This is the fifth in a series of research briefs commissioned by the Department of Health and Human Services (HHS) that draws on the Family Options Study to inform HHS and HHS grantees as they carry out their special responsibilities for preventing and ending the homelessness of families, children, and youth. It expands on the information in the first brief "Are Homeless Families Connected to the Social Safety Net?"
This brief explains the importance of father engagement in child welfare services. It begins by discussing the rising number of children being raised by single mothers and the disengagement of fathers from their children’s lives. Federal efforts towards nationwide programs that strengthen two-parent families, promote healthy marriage, encourage responsible fatherhood and increase father engagement are noted, and the benefits of paternal engagement are explained. Following sections review effects associated with poor parental engagement, causes of low engagement, and promising interventions to…
This brief highlights programs that are re-thinking services for children and families based on the science of early childhood development and understanding of the consequences of adverse early experiences and toxic stress. Efforts by Acelero Learning in New York City, the Westside Infant-Family Network in Los Angeles, and Catholic Community Services of the Mid-Willamette Valley and Central Cost in Oregon are described.
This article discusses the role of the pediatrician in addressing toxic stress and the development of recommendations by the American Academy of Pediatrics for implementing prevention, screening, and treatment in clinical practice. The Purposeful Parenting program is highlighted as a way to emphasize face time with infants, and the effectiveness of Parent-Child Interaction Therapy is discussed.
This fact sheet provides parents with helpful tips on how to effectively discipline children without using violence, reduce the amount of violence that children are exposed to, and healthy conflict resolution.Note: PDF version available.
Designed to assist advocates for nonresident fathers in child welfare cases, this checklist provides tips for recognizing male help-seeking behaviors. Strategies for advocates are explained and include: recognize the life circumstances of father clients, perform outreach, and remove barriers to meetings; explain the father advocate role in the child welfare system; use the strengths of traditional masculinity while addressing self-defeating beliefs about getting help; address any negative biases about fathers; and learn and practice male-friendly rapport-building tactics.
Designed to assist advocates for nonresident fathers in child welfare cases, this checklist provides tips for addressing special advocacy issues. Strategies for advocates are explained for addressing substance abuse, mental health concerns, domestic violence allegations, and immigration concerns.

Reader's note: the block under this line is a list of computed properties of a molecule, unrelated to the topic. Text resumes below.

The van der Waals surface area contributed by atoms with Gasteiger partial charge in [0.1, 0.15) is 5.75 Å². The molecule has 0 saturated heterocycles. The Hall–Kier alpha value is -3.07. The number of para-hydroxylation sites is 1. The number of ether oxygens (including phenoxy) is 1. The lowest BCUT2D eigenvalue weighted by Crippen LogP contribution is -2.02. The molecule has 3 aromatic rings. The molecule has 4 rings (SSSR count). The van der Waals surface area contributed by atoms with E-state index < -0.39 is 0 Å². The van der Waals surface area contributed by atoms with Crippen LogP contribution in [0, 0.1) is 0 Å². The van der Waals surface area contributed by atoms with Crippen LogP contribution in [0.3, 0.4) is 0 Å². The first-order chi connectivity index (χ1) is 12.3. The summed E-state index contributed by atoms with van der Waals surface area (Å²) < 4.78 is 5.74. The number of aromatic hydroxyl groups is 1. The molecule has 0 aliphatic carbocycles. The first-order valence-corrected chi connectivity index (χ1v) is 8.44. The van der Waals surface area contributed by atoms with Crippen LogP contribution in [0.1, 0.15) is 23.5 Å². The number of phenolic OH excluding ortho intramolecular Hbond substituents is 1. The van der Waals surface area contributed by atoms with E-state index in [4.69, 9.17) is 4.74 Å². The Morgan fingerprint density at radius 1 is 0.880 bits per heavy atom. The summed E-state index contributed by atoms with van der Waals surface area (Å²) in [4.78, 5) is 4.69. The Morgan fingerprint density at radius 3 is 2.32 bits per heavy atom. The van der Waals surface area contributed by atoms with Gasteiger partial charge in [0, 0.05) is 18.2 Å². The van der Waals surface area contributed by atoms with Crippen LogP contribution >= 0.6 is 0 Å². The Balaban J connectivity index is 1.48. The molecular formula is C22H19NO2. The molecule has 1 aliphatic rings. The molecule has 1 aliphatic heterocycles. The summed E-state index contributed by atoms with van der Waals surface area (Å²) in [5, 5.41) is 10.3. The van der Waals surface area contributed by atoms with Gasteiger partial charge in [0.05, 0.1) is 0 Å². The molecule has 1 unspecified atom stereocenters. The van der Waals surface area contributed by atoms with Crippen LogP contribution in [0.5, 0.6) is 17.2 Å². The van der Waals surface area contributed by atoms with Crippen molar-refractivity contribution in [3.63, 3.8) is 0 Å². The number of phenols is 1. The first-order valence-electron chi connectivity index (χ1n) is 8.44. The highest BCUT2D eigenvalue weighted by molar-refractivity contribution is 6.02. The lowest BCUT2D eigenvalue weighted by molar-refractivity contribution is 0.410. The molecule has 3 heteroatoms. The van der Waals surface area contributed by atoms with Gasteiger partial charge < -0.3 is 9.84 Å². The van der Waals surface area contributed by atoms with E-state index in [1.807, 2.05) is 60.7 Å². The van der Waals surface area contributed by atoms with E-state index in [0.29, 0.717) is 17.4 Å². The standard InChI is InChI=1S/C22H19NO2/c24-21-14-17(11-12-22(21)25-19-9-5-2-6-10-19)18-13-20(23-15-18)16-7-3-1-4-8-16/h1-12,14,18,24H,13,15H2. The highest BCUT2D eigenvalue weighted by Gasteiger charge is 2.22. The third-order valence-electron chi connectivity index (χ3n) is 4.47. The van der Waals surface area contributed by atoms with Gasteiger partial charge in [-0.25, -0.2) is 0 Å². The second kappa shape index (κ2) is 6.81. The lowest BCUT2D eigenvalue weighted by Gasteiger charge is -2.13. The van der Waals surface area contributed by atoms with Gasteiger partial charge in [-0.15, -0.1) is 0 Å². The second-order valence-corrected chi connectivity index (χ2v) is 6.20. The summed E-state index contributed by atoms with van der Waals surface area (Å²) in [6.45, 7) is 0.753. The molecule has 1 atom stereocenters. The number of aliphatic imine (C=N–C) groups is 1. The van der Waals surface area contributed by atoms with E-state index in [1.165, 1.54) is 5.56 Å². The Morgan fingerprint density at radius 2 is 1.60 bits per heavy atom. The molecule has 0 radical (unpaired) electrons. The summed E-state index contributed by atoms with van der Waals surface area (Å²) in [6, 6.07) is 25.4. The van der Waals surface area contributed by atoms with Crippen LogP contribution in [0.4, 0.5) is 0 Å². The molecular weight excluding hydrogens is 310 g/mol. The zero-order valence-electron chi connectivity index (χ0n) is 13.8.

The Caring Dads program is one of the first group intervention manuals designed specifically for men who have maltreated their children and / or exposed them to domestic violence. Developed and piloted over five years, this 17-session program draws from best practices in the fields of batterer intervention, parenting, child maltreatment, behavior change, and working with resistant clients. The Caring Dads manual provides clear, easy-to-follow guidelines and activities for the implementation of the program and is a useful tool for both experienced and relatively novice service providers.…
This chapter describes the theoretical foundations of the Positive Paternal Emotional Responsiveness (PPER) subscale of the Fatherhood Scale, which was designed to assess the childhood paternal bonds of adults. The PPER contains 13 questions that focus on the role of the father in the development of a healthy perception of self. Clients are asked to rate their experience with their father as a caring person and the frequency of paternal expressions of praise and love. The results can be used to identify areas for further exploration in therapy, such as strengths in the relationship between…
Studies about the effects of divorce on children have found that children who are separated from their father are more likely than children in two-parent families to have problems in psychosocial development, behavior, school performance, employment, and future interpersonal relationships. Conversely, the research indicates that positive relationships with nonresidential fathers who are actively involved in the lives of their children promote positive adjustment. This chapter suggests that postdivorce child custody agreements should seek to enhance the involvement of the nonresidential parent…